Q:B6 How much of an advantage can card counting give?

A:B6 (Steve Jacobs)


A typical card counter will have an edge of 1.5% or less, depending on the counting system used, the skill of the player, and the particular house rules that the player is fighting against. It is quite unusual to find playing conditions that allow the player to get more than a 2% edge against the house, even against single deck games. The player’s edge against multi-deck games is generally less than 1%.



Q:B7 Is card counting illegal?

A:B7 (Steve Jacobs)


No. The casinos would like you to believe that card counting is illegal, immoral, and fattening, but the fact is that card counters are simply using a greater level of skill than the typical blackjack player. The Nevada courts have ruled that blackjack players are free to use any information that is made available to them, provided that there is no collusion between a player and casino personnel. For example, if a dealer accidentally handles the cards in such a way that a player can see the dealer’s hole card, the player can make use of this information without breaking the law.



Q:B8 Can the casino ban card counters?

A:B8 (Steve Jacobs)


This depends on where you play. In Atlantic City, where games of skill are not permitted, the casinos are not allowed to ban skillful players. In Nevada, casinos are allowed to refuse service to anyone at any time for any reason. Players are routinely “barred”, usually by being asked to leave or by being told that they are welcome to play any game other than blackjack. If you are barred but persist in trying to play, the casino can have you arrested for trespassing.



Q:B9 What is the correct basic strategy for single deck Blackjack?

A:B9 (Steve Jacobs)


The following basic strategy is for single deck games without DAS (double-after-splits).



(*) notes:

Playing A7 against dealer’s ace:

hitting gains 4.08% if dealer must hit on soft 17

standing gains 0.74% if dealer must stand on soft 17


Playing A8 against dealer’s 6:

doubling gains 1.96% if dealer must hit on soft 17

doubling gains 0.03% if dealer must stand on soft 17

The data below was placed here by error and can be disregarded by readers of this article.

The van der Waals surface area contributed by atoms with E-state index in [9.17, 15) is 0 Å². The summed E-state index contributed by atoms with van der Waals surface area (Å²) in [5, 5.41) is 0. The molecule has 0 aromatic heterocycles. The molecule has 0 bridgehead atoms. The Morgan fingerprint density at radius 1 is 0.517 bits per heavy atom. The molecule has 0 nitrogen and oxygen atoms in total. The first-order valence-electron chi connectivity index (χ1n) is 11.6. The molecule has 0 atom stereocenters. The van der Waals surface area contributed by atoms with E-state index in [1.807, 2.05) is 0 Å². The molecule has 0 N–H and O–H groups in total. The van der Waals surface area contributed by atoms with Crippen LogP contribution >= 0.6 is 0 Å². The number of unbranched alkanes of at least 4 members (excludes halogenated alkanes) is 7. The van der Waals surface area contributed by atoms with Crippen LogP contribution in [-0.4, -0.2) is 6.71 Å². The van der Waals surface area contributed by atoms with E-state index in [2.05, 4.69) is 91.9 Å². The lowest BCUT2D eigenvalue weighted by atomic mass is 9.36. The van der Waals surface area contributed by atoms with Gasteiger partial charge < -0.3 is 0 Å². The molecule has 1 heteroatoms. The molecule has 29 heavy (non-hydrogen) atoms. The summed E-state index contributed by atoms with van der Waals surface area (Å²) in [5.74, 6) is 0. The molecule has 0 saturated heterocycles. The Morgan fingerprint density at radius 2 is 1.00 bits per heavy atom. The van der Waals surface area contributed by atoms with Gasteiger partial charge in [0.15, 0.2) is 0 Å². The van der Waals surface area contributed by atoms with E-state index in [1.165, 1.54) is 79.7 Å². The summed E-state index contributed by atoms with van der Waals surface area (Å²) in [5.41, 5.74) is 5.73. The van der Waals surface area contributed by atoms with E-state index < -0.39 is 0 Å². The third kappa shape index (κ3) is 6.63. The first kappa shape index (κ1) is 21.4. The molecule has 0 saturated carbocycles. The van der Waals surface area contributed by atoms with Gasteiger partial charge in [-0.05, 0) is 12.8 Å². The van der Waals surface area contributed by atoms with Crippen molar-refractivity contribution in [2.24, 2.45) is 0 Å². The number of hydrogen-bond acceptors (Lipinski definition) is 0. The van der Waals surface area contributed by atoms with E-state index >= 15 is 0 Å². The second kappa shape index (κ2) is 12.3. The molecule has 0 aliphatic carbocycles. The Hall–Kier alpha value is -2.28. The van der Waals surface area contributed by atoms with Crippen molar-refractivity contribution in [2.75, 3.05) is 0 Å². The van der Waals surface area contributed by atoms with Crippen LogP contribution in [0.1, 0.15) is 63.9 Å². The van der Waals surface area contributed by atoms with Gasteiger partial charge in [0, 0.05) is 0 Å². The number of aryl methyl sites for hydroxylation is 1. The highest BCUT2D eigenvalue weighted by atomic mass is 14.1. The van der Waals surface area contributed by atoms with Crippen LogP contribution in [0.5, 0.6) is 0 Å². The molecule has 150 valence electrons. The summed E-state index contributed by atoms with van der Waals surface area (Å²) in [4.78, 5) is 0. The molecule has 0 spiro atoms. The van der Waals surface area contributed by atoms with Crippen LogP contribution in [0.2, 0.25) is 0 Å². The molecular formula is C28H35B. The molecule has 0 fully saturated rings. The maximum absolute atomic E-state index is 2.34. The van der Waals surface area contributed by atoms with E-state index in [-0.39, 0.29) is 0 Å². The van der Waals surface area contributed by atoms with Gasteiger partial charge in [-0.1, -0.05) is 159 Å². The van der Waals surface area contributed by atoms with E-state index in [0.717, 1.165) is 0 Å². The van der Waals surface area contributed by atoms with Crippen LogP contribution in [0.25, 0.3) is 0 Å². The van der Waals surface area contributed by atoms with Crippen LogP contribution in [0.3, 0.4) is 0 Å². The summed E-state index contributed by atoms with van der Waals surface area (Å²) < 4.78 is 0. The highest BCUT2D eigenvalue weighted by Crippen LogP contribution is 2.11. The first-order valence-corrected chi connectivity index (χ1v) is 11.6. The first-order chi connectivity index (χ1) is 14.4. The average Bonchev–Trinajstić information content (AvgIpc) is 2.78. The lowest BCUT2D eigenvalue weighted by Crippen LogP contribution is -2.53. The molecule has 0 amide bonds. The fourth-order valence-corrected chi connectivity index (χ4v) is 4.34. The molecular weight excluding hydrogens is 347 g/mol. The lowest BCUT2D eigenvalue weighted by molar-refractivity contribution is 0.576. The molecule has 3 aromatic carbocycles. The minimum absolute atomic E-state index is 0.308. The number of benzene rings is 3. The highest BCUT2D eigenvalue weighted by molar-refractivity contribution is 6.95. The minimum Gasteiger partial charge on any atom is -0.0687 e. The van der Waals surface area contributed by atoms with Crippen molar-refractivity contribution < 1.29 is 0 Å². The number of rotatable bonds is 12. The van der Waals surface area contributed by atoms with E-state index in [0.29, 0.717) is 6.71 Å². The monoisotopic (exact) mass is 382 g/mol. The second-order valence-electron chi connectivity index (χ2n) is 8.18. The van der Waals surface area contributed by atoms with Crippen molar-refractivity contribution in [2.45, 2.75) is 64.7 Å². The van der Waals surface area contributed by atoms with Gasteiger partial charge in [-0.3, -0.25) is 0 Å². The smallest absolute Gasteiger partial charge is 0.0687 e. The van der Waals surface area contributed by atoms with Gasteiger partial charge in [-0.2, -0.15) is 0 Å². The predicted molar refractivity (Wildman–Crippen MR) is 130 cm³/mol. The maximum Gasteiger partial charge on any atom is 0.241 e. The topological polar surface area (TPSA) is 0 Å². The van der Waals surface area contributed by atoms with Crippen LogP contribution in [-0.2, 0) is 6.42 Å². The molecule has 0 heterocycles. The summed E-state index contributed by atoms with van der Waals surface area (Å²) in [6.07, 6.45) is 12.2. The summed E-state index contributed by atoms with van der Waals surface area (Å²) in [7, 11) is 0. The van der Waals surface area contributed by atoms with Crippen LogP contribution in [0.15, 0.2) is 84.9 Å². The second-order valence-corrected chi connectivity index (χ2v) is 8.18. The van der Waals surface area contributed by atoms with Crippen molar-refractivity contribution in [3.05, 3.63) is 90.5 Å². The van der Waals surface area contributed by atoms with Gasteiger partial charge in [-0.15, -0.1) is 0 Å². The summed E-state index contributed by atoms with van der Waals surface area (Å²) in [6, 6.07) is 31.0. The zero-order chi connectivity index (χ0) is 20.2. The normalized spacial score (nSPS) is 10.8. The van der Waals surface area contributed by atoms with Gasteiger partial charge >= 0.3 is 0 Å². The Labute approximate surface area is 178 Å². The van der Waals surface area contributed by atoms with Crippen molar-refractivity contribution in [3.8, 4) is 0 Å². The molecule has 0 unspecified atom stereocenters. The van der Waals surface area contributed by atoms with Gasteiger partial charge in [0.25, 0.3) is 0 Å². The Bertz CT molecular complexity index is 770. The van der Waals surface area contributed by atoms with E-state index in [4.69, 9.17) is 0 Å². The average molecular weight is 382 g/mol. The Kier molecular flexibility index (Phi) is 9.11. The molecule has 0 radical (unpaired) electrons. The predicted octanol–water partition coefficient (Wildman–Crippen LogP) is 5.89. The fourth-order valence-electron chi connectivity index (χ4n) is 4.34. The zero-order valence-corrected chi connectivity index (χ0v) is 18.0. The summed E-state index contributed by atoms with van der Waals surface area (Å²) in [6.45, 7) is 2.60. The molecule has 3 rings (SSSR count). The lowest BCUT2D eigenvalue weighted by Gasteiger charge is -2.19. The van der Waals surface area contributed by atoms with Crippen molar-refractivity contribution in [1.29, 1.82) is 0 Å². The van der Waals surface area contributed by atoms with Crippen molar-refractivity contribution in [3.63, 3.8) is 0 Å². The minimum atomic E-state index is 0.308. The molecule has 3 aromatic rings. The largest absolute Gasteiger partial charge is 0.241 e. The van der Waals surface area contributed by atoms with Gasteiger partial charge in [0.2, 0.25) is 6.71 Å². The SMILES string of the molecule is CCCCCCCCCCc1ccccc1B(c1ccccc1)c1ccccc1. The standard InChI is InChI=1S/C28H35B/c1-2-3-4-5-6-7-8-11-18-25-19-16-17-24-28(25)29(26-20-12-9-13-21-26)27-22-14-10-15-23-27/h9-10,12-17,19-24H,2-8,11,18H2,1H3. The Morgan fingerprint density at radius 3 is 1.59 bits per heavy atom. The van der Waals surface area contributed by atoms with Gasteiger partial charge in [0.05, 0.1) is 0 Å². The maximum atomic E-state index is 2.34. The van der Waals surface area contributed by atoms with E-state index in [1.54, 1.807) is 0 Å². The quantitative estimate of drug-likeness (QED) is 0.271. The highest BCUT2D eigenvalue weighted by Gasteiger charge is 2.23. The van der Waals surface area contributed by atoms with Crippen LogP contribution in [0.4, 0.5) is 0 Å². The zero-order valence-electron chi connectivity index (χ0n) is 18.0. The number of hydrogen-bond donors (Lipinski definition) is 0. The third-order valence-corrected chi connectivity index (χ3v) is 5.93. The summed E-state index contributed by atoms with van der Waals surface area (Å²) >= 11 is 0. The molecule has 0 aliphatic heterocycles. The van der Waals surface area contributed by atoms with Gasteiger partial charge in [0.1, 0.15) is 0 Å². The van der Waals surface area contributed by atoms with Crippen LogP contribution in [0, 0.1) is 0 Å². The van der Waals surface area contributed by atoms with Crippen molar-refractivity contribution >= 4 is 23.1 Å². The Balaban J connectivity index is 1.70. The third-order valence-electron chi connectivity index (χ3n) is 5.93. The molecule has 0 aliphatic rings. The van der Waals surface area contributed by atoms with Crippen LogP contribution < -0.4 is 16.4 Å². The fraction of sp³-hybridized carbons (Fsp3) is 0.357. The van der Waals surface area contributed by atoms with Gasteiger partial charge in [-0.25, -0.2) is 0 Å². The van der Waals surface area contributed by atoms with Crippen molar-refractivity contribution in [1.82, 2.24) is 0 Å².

(this rule may be ignored to simplify the strategy)



Q:B10 What is the correct basic strategy for Atlantic City blackjack?

A:B10 (Steve Jacobs)


The following basic strategy is for typical Atlantic City rules.




Cards are dealt from 6 decks.

Dealer must stand on any 17.

Double-down allowed on soft hands.

Pairs may be split only once.

Player may double-down after splitting pairs.

Surrender is not allowed.



S=stand H=hit D=double P=split Q=surrender



1) If more than one option is listed,

options to the left are preferred

over options to the right.  Options

less favorable than STAND or HIT are

not shown.


2) Use the “Hard Hands” table only

when the other tables do not apply.


3) If splitting Aces is not allowed,

use the “Soft Hands” table.


4) Uppercase options favor the player,

lowercase options favor the house.



Q:B11 What is the house edge when playing basic strategy?

A:B11 (Steve Jacobs)



The expected gain for basic strategy play depends on the house rules and the

number of decks. The following table summarizes the player’s expectation for a

variety of games. All numbers are in units of percent of initial bet.



Q:B12 Why are single deck games better than multi-deck games?

A:B12 (Adbul Jalib M’hall)


There are some surface differences, such as single and double deck usually being hand-held, while four or more decks are dealt from a shoe, but there are fundamental mathematical differences too.


Single deck blackjack is usually better than multiple deck blackjack for card counters, basic strategists, and the clueless. Additional decks make busts less likely, since one can draw to hands like 2,2,2,2,2,2,2,2,2 (for 18) which are improbable/impossible in single deck. Busting less often helps the dealer’s hand more than yours, since the dealer is forced by the rigid rules to hit more often than you. Blackjacks are also less frequent, which is bad since you get paid 3 to 2 for those. All in all, multiple decks will cost a basic strategist nearly 0.5% in advantage, which is more than all but the very best package of favorable extra rules will give you. This was an intuitive explanation; a complete mathematically sound (albeit huge) proof can be generated by a combinatorial analysis program.


Card counters face the additional problem that the count is less volatile with multiple decks and hence offers less frequent opportunities for large favorable bets. Consider the difference between an urn with 1 black and 1 white marble versus an urn with 100 black and 100 white marbles. Draw half the marbles: what is the probability that all the remaining marbles are white? In the 1 and 1 case, there is a 1 in 2 chance. In the 100 and 100 case, there is only a 1 in 100,891,344,545,564,193,334,812,497,256 chance!



Q:B16 How is card counting done?

A:B16 (Steve Jacobs)


The card counting system described below is an unbalanced 10 count that is 100% accurate for determining when to take insurance. As a general purpose card counting system, it is relatively weak and not particularly recommended, but it illustrates many of the principles behind card counting. This is intended only to give a feel for how card counting is done, and is not recommended for actual practice, although I’ve used it because of its simplicity. This counting strategy is listed as “Unbalanced 10 Count” in other parts of the FAQ list.